Retail Management, a Component of Marketing Strategy

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The word 'retail' is derived from the French word 'retailer' meaning 'to cut a piece off’ or ‘to break bulk'. In simple terms it involves activities whereby product or services are sold to final consumers in small quantities. Although retailing in its various formats has been around our country for many decades, it has been confined for a long time to family owned corner shops. Retail marketing is an essential component of an overall marketing strategy. It supports the use of external marketing campaign efforts including advertising, events and promotions. Retail marketing tactics include in-store signage, copies of newspaper sales circulars, coupons, demonstrations and in-aisle promotions and displays. Effectively executed, retail marketing serves to "close" the sale once shoppers come inside the store. Incentives and navigational devices are strategically used to sell specially advertised products and cross-sell additional products and services. Englishmen are great soccer enthusiasts, and they strongly think that one should never give Indians a corner. It stems from the belief that, if you give an Indian a corner he would end up setting a shop. That is how great Indians retail management skill is considered. The Facts Retailing in more developed countries are big business and better organized that what it is in India. Report published by McKinsey & Co. in partnership with Confederation of Indian Industry (CII) states that the global retail business is worth a staggering US $ 7 trillion. The ratio of organized retailing to unorganized in US is around 80 to 20, in Europe it is 70 to 30, while in Asia it comes to around 20 to 80. In India the scenario is quiet unique, organized retailing accounts for a mere 5% of the total retail sector. Although there are around 5 million retail stores in India, 90% of these have a floor space area of 500 sq.ft. Or less. The emergence of organized retailing in India is a recent phenomenon and is concentrated in the top 20 urban towns and cities The Reason is emergence of organized retailing has been due to the demographic and psychographic changes taking place in the life of urban consumers. Growing number of nuclear families, working women, greater work pressure, changing values and Lifestyles, increased commuting time, influence of western way of life etc. have meant that the needs and wants of consumers have shifted from just being Cost and Relationship drive to Brand and Experience driven, while the Value element still dominating the buying decisions.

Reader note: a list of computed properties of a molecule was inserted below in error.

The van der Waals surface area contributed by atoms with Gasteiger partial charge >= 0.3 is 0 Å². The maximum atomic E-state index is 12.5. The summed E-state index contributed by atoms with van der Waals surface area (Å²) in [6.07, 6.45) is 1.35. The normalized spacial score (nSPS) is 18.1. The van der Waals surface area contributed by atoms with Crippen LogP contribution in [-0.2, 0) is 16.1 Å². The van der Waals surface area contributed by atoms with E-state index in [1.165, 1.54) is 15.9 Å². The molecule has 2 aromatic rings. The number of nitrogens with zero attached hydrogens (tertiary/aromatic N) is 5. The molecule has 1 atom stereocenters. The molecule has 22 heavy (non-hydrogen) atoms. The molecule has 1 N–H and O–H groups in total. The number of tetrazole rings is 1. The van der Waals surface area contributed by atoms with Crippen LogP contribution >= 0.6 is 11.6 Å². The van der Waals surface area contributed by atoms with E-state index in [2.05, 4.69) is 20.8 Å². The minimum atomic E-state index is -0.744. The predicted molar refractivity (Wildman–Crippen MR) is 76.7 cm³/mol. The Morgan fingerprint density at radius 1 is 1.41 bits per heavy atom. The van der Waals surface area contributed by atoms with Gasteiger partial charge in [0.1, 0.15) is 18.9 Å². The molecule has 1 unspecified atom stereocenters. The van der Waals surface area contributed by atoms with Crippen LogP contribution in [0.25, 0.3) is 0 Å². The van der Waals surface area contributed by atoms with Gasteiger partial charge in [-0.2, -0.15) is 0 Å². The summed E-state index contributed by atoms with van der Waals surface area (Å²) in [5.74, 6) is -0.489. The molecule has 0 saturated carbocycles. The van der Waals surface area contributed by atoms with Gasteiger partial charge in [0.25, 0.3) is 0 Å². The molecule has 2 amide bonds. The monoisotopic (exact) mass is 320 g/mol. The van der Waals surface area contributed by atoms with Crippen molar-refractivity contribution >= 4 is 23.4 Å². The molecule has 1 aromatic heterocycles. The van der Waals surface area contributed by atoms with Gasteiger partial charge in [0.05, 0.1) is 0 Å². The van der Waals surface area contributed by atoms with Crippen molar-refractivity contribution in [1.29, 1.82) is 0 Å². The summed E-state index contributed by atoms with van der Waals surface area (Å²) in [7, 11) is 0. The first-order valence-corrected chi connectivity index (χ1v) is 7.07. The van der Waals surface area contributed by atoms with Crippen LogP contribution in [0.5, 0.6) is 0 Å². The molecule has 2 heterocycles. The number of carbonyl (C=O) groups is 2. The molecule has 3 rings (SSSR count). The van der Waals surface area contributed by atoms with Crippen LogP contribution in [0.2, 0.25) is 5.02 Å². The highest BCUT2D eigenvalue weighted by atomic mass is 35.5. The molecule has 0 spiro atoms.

The word retailing has its origins in the French verb „retailer”, which means “to cut up”, and refers to one of the fundamental retailing activities which is to buy in larger quantities and sell in smaller quantities. For example, a convenience store would buy tins of beans in units of two dozen boxes, but sell in single-tin units. However, a retailer is not the only type of business entity to 'break bulk'. Wholesalers also buy in larger quantities and sell to their customers in smaller quantities. It is the type of customer, rather than the activity, that distinguishes a retailer from other distributive traders; the distinction being that retailer sells to final consumers, unlike a wholesaler who sells to a retailer or other business organizations.

A generally accepted definition of a retailer is 'any establishment engaged in selling merchandise for personal or household consumption and rendering services incidental to the sale of such goods’. There are, however, many businesses that carry out retailing activity that are not in themselves classified as retailers. For example, a factory may engage in retailing activity by selling 'seconds' quality goods in the shop attached to its manufacturing premises. In the UK, a retailer is only classified as such for government reporting if the business gains over half of its income...
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